Sharing a thought that is not fully formed, or giving a glimpse to others of the beginnings or stirrings of thoughts that will later form into your potential goals, dreams or aspirations can come with hidden dangers. Once something is shared with others, it loses something. It loses the wonderful moment when something is truly yours and yours alone. I remember this moment from when I found out I was pregnant – although the majority of my brain was immediately picturing what my husband’s reaction would be when I told him and the rest of the world, there was a moment where it was something known only to me. I realised that those moments are extremely precious. You know that your life will never be the same, and it is a moment you will never get back. You can’t put the genie back in the bottle once that first person gets told. But for those few minutes or hours, you get to fully embrace its beauty.
You lose that full ownership of something the second someone else knows. Now with some pieces of information, that’s a blessing. At the moment I was told I had breast cancer, having that news shared with my husband was a relief because it felt too heavy a burden for me alone to bear. Telling others helped eased the weight of having to cope with it. When we need people’s support and – crucially – they know how best to support us, it is a powerful connection and one to be cherished.
But not everyone knows the right way to respond, or the right thing to do and in some cases, there is a painful realisation that this is so. When I fell pregnant, everyone around me was excited, ecstatic and ready to congratulate – it was wonderful. When I had to tell them about the cancer, there was awkwardness, a mixture of sympathy and compassion and I realised that this was new territory for all of us and we all didn’t know what to do.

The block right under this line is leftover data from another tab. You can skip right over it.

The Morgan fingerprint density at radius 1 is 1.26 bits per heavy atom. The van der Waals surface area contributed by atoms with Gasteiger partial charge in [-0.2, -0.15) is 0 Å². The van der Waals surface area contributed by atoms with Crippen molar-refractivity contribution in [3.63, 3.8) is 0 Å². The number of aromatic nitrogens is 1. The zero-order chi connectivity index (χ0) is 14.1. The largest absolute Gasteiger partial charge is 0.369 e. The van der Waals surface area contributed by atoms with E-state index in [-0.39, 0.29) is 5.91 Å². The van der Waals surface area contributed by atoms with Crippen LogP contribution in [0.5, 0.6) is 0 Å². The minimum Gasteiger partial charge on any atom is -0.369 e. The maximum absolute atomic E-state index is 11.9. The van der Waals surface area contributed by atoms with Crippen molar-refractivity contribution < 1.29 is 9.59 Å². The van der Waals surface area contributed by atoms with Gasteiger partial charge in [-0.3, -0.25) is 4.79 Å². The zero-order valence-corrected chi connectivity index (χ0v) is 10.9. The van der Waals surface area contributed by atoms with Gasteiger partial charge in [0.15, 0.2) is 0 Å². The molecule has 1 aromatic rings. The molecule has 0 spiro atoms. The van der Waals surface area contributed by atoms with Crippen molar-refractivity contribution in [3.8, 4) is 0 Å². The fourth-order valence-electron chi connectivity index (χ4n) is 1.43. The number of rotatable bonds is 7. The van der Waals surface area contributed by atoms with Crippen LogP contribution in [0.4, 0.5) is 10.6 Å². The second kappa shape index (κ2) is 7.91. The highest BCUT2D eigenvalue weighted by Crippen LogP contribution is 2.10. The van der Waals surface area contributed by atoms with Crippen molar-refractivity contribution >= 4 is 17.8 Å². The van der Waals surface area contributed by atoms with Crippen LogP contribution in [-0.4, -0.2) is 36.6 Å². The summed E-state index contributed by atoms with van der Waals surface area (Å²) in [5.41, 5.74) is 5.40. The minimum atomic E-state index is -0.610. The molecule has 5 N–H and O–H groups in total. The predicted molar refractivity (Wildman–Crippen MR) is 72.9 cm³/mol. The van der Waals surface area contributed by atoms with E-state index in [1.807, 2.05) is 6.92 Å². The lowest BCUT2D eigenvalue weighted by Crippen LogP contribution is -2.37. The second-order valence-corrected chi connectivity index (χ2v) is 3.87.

Once people know your news, your secret, they try the respond in the ‘best’ way but instead, usually end up responding in their best way. So when I announced my pregnancy, they wanted to be happy about it so that is what I got given. This to me was bittersweet because I had suffered a miscarriage only months earlier, which many of them knew. But they looked at the pregnancy through their lens, not mine and so forgot the painful times and focused on the good. Good, happy news is comfortable and safe – pain and loss are not. When I spoke to people about the cancer, again they saw it through their perspective – many had other people in their lives who had suffered similar or worse conditions, many had had scares of their own. The response they gave wasn’t to me or for me, it was for them and what it meant to them.
I learnt from these experiences that when you give information to others, you are also giving them permission to react in their own way to it and in many cases this comes back to you as opinion, analysis or judgement. In situations as above there are some fairly typical responses that I got and so nothing was particularly unusual or startling.
But the same thing applies when you share information that is not so typical or not what they are expecting. and that is where you can feel that what you have to say must be wrong because the reaction you get from people is so untypical as well.
If you can see that people respond within their context, and not yours, some of what you share may come as a shock or feel to them as if it from someone they barely recognise. The shock then leads them to react in a way that is more visceral and unguarded – and that might hurt.
But it doesn’t make what you shared wrong. Only that you shared it with the wrong people.
It’s Pride month and there are so many truly incredible inspirational stories of people embracing who they are after years of suppressing it to please others, and allies who will be there when others fall be the wayside.
Unfortunately, there is also an increase in those who see it as their role to condemn and judge those individuals, so stuck in their own interpretation of the world they simply cannot accept anything that goes outside those lines.
Why do you feel able to dictate how others live? What harm can be done to you directly by someone else living their truth? Them being themselves cannot possibly hurt you. I get that you don’t necessarily agree or don’t feel tempted to join in with the celebrations, but what is it about that level of freedom that scares you so much?